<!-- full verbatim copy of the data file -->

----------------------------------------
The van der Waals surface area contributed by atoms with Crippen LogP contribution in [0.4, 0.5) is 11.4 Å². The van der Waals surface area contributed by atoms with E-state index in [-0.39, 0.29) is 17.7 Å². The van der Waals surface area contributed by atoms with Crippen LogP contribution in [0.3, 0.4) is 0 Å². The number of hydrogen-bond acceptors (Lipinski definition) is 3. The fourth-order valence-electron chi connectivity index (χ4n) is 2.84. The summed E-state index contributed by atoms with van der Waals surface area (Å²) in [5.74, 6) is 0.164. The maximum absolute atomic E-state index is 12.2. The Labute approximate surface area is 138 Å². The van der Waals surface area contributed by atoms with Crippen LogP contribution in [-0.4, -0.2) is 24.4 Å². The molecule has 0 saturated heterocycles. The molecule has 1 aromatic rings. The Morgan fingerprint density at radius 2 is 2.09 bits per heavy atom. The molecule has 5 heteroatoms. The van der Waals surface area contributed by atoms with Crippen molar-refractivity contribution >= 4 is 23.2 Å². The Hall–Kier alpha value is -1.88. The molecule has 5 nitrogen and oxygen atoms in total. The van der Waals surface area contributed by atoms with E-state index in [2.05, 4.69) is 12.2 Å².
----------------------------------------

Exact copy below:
The van der Waals surface area contributed by atoms with Crippen LogP contribution in [0.4, 0.5) is 11.4 Å². The van der Waals surface area contributed by atoms with E-state index in [-0.39, 0.29) is 17.7 Å². The van der Waals surface area contributed by atoms with Crippen LogP contribution in [0.3, 0.4) is 0 Å². The number of hydrogen-bond acceptors (Lipinski definition) is 3. The fourth-order valence-electron chi connectivity index (χ4n) is 2.84. The summed E-state index contributed by atoms with van der Waals surface area (Å²) in [5.74, 6) is 0.164. The maximum absolute atomic E-state index is 12.2. The Labute approximate surface area is 138 Å². The van der Waals surface area contributed by atoms with Crippen LogP contribution in [-0.4, -0.2) is 24.4 Å². The molecule has 0 saturated heterocycles. The molecule has 1 aromatic rings. The Morgan fingerprint density at radius 2 is 2.09 bits per heavy atom. The molecule has 5 heteroatoms. The van der Waals surface area contributed by atoms with Crippen molar-refractivity contribution >= 4 is 23.2 Å². The Hall–Kier alpha value is -1.88. The molecule has 5 nitrogen and oxygen atoms in total. The van der Waals surface area contributed by atoms with E-state index in [2.05, 4.69) is 12.2 Å².